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The All-You-Can-Eat Mortgage

The All-You-Can-Eat Mortgage

This past 4th of July, Matt Stonie set a new world record. Not any kind of record, but one that we can easily imagine how impossible the feat is and you might have even casually tried it before.

Matt holds a record for eating 62 hotdogs under 10 minutes. Wow. Now I think we can all agree that this requires some practice and that Matt pushed the limit of what the human body can take. Check it out here, it’s insane. The guy is only a few hotdogs away from a food coma.

And this is interesting, because instinctively we realize how crazy this is. I’d personally don’t need that much. I’d be full with just 10% of that.

Ironically, mortgages aren’t so different.

The All-You-Can-Eat Mortgage

My wife and I are currently looking for a house to buy in Houston. Our company relocated our jobs to a much farther location and what was previously an awesome 10 min commute turned into 40min. In addition, our current super cheap downtown lease expires the 31st of December, with the option to be renewed for a much higher price. It’s time for us to look for an alternative.

We went to our credit union to check how much “house we can afford” and got pre-approved for the 400k$ we asked for. But apparently if we wanted to, we could ask for up to 1.2M$. For those not living in Houston, a 1M$ house mansion looks like this:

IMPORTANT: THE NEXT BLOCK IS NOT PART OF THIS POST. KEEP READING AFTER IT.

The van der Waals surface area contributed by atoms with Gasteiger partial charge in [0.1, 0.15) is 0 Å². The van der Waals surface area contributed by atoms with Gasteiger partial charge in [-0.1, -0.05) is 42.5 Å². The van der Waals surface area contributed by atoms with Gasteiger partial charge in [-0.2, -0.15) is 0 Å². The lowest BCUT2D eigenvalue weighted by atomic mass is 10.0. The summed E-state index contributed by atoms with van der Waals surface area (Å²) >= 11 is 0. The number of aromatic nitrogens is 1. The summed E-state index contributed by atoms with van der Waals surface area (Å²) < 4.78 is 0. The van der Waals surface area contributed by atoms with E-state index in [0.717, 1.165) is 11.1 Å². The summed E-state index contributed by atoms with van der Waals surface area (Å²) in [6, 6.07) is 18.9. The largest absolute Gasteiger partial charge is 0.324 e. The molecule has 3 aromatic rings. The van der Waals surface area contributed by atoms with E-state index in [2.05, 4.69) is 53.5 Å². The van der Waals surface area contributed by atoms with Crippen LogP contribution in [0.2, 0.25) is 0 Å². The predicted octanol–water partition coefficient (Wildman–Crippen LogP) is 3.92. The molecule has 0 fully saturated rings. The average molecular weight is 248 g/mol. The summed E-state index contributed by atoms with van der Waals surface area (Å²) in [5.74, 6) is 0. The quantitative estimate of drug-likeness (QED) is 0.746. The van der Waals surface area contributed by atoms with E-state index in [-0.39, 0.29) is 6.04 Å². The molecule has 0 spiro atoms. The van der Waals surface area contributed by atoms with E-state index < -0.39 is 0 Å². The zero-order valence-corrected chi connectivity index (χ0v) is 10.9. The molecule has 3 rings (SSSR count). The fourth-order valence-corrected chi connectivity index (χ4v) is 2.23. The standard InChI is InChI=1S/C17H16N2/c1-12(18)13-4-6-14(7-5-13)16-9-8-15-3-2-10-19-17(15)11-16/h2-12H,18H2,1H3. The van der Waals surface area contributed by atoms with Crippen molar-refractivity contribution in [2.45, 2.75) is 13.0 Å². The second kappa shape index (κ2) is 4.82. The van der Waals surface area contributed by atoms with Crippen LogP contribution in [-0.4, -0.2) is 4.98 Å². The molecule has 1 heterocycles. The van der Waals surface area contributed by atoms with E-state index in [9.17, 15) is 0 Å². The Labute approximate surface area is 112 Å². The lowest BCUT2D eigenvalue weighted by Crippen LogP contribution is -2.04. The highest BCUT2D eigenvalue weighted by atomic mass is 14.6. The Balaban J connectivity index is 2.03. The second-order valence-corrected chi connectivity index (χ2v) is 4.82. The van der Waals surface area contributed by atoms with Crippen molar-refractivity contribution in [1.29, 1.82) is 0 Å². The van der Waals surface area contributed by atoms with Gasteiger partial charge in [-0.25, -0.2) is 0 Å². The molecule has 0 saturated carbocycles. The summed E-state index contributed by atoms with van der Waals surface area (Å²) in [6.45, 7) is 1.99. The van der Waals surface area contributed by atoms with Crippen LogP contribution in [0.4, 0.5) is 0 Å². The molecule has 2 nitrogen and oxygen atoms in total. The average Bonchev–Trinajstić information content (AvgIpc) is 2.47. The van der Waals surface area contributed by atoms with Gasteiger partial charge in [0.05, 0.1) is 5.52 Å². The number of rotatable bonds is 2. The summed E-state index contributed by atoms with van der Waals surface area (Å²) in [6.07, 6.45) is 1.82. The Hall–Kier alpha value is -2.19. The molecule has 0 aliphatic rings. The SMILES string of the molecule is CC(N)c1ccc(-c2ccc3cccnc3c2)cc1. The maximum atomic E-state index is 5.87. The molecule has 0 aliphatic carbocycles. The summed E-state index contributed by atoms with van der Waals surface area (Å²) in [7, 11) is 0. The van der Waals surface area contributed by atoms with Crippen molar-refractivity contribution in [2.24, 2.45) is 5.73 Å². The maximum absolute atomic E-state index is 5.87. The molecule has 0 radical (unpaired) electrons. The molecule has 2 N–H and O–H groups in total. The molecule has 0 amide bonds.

Million dollar house

Million dollar house

That’s 7300 sqft of craziness (with a pool and jacuzzi that, I admit, look totally awesome).

But wouldn’t that be like eating 62 hotdogs in 10 minutes?

Such an investment would kill our FI plans. Our Savings Rate would drop to ~5%, we would have to stop investing and becoming Financially Independent any time before we turn 65 would be completely unrealistic.

We would also be house poor.

Entree Only – No Dessert

What we are looking for is an investment that won’t cost us more than our current rent. We’re not hungry for 62 hotdogs, we just want 2 or 3.

We are not trying to live below our means, we are trying to not live above our needs.

If we can buy ‘just enough’ house and keep our monthly payments similar to what our rent costs us, then buying will actually lower our costs.

The difference with our current rent will be the house equity, which in that case is a nice side effect (like when you get miles for buying things you need anyway).

It doesn’t really matter how much this equity generate. As long as it’s positive, it will be a better return than our rent.

Let’s put this in a magnificently hand-drawn bar graph:

We are aiming for a purchase that won’t cost more than an equivalent rent

If, however, we invest more than our current rent, we would be overweighting our investments in favor of real-estate. If it generates similar returns to our current investments, that’s great (eg. 6-8%). But if it generates much lower returns (eg. 1%), then that would be an opportunity cost.

Buying too much house would eat up our other investments